After fighting alongside his fellow Marines in the war in Iraq, Chad Hiser survived a battle that killed 18 other troops. Just three days days later, a friendly-fire incident injured others. But 15 years ago, Hiser almost didn’t survive his own battle that came after he was honorably discharged. 

“I returned home feeling guilty for surviving. Shame for feeling like I hadn’t done enough. The war was still in my mind. I was detached physically, emotionally, and spiritually,” Hiser, who is now involved with the Wounded Warrior Project, said Wednesday at a White House event. “I was angry and isolated from the world, including my family.”

In 2005, Hiser attempted suicide, and was later diagnosed with post-traumatic stress disorder. He spoke at the White House as part of the PREVENTS task force’s plan the Trump administration described as a comprehensive approach to reversing the trend of an average of 20 veterans per day committing suicide

Veterans die by suicide at higher rates than that of the general population. In 2017, about 6,000 veterans took their lives. 

The task force has made 10 recommendations to ensure effective, coordinated action among federal agencies and public organizations and establishes a new public health campaign to improve veterans’ awareness of mental health resources available around the country. 

“In 2009, by God’s grace and mercy, I was saved by Jesus Christ,” said Hiser, of Ohio. “After carrying these burdens I had carried so long, the newfound hope I had was my foundation now.”

He quoted Jeremiah 29:11: “For I know the plans I have for you, the plans to prosper you and not harm you, plans to give you hope and a future.”

Now working to help other veterans through their struggles, Hiser said, “It’s important to let everyone know, let the country know, that they can be strong and ask for help if you are struggling.”

At the Wednesday event, President Donald Trump announced the completion of the work of the PREVENTS commission he appointed through a March 2019 executive order

PREVENTS is an acronym for President’s Roadmap to Empower Veterans and End a National Tragedy of Suicide. 

Trump, speaking at the East Room event, noted that veterans’ trust in the Department of Veterans Affairs now stands at 91% after major reforms he enacted following VA scandals in the Obama administration.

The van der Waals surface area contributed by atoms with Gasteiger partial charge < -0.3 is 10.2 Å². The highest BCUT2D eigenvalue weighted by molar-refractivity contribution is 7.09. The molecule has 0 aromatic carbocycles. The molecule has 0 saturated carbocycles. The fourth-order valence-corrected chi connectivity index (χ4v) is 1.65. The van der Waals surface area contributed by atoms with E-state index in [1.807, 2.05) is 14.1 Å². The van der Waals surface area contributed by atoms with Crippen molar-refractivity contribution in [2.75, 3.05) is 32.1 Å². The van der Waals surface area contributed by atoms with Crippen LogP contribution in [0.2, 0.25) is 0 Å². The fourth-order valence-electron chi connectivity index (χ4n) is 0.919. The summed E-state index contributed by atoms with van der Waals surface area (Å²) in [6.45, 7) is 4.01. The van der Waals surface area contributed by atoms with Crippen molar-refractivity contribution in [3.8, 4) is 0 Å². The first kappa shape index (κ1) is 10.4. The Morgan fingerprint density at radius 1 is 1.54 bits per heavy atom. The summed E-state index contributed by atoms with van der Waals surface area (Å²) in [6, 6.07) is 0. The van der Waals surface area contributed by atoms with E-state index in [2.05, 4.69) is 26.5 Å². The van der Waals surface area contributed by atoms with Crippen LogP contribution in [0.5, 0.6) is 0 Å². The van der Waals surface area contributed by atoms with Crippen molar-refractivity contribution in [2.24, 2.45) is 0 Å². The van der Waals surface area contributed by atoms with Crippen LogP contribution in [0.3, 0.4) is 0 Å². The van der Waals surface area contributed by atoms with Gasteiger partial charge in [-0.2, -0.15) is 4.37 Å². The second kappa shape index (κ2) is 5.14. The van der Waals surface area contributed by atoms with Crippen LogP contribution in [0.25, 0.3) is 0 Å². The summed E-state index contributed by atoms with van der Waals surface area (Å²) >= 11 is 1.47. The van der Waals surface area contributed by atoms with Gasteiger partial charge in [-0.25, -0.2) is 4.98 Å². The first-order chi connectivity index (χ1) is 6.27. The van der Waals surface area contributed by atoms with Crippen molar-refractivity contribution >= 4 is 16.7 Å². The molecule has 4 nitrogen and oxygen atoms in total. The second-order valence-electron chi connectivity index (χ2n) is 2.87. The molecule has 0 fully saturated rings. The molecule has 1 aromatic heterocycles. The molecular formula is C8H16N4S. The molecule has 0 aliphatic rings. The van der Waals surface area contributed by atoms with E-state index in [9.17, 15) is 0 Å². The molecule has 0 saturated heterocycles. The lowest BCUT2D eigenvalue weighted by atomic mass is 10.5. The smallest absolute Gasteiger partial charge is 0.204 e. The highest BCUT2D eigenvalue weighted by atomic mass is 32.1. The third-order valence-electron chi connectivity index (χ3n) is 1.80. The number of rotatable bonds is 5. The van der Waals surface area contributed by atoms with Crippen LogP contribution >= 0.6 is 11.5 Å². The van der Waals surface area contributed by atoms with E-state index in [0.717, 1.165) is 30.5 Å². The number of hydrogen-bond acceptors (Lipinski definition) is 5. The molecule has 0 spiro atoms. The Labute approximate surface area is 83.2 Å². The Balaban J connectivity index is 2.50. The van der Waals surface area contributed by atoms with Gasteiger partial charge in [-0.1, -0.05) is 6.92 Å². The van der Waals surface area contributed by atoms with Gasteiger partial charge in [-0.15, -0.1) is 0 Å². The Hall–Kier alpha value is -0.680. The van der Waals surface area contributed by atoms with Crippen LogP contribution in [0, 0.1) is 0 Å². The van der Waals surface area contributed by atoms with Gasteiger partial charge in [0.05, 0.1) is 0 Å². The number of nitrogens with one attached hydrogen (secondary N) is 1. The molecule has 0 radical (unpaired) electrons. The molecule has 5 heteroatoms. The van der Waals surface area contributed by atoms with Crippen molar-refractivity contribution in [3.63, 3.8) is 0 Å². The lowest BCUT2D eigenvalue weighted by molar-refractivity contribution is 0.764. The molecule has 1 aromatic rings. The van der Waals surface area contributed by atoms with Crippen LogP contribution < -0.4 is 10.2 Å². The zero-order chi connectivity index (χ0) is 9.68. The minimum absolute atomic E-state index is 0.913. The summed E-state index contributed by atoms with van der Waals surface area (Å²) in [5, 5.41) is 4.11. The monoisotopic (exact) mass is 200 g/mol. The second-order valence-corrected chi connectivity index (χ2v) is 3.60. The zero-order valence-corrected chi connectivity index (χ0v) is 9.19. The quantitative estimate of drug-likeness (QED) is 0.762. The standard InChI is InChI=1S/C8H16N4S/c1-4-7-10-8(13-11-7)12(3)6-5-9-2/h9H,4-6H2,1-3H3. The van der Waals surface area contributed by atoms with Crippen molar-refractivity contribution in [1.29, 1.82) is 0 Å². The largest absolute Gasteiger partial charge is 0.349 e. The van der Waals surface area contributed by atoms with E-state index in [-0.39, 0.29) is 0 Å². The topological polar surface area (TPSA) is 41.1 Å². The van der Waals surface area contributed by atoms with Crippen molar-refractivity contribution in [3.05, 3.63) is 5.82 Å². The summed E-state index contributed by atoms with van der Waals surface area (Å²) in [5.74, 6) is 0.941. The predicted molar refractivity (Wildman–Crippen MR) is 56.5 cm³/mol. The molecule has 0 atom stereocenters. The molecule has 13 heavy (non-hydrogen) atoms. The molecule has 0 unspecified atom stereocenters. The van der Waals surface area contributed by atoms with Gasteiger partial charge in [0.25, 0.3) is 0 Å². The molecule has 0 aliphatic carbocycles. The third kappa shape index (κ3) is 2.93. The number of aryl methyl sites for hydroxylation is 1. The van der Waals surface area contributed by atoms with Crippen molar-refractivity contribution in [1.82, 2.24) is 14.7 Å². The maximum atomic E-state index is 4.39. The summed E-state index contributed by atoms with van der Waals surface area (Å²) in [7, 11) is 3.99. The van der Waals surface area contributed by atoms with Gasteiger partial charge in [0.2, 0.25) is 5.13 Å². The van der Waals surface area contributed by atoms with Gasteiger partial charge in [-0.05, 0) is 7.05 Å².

Still, the president said, ending the tragedy of veterans’ suicides demands bold action. 

“The loss of our heroes breaks our hearts and pains our souls,” Trump said. 

“They come home from these active battlefields and active places, and all of a sudden, sometimes, they’re left somewhere alone, and they have a hard time with it,” the president said. “They fought our battle overseas, and now we must join them in winning this new battle at home. There is no single solution to this issue. Every resource must be brought to bear.”

Karen Pence, the wife of Vice President Mike Pence, and Surgeon General Jerome Adams will launch a major public awareness campaign. 

“This historic campaign will mobilize every sector of American society to encourage heroes in need, empower them with the best prevention practices, and help every veteran thrive in their lives after service,” Trump said. 

The administration is expanding its partnership with military and veterans organizations, universities, faith-based leaders, businesses, and nonprofits, he said, adding that 30 large corporations will help prioritize the mental health of their employees. 

“The PREVENTS office is currently reviewing the $1.5 billion of federal funding committed to suicide prevention to make sure research goes where it is most needed in order to save lives and to make lives better,” the president said.